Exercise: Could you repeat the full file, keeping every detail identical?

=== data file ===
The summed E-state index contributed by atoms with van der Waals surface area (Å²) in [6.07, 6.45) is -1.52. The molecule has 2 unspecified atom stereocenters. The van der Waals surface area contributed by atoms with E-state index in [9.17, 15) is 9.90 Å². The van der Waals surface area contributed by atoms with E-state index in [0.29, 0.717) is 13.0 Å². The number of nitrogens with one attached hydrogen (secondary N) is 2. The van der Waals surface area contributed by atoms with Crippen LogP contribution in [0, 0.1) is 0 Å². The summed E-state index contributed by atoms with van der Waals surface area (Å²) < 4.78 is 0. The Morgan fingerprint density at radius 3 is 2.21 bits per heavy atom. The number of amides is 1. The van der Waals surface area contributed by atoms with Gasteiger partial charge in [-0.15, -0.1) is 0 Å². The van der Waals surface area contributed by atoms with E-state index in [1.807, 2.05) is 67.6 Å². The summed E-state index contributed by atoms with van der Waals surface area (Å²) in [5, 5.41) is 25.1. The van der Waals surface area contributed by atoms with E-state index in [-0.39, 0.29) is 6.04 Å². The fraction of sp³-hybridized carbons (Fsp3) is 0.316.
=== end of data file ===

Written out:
The summed E-state index contributed by atoms with van der Waals surface area (Å²) in [6.07, 6.45) is -1.52. The molecule has 2 unspecified atom stereocenters. The van der Waals surface area contributed by atoms with E-state index in [9.17, 15) is 9.90 Å². The van der Waals surface area contributed by atoms with E-state index in [0.29, 0.717) is 13.0 Å². The number of nitrogens with one attached hydrogen (secondary N) is 2. The van der Waals surface area contributed by atoms with Crippen LogP contribution in [0, 0.1) is 0 Å². The summed E-state index contributed by atoms with van der Waals surface area (Å²) < 4.78 is 0. The Morgan fingerprint density at radius 3 is 2.21 bits per heavy atom. The number of amides is 1. The van der Waals surface area contributed by atoms with Gasteiger partial charge in [-0.15, -0.1) is 0 Å². The van der Waals surface area contributed by atoms with E-state index in [1.807, 2.05) is 67.6 Å². The summed E-state index contributed by atoms with van der Waals surface area (Å²) in [5, 5.41) is 25.1. The van der Waals surface area contributed by atoms with E-state index in [-0.39, 0.29) is 6.04 Å². The fraction of sp³-hybridized carbons (Fsp3) is 0.316.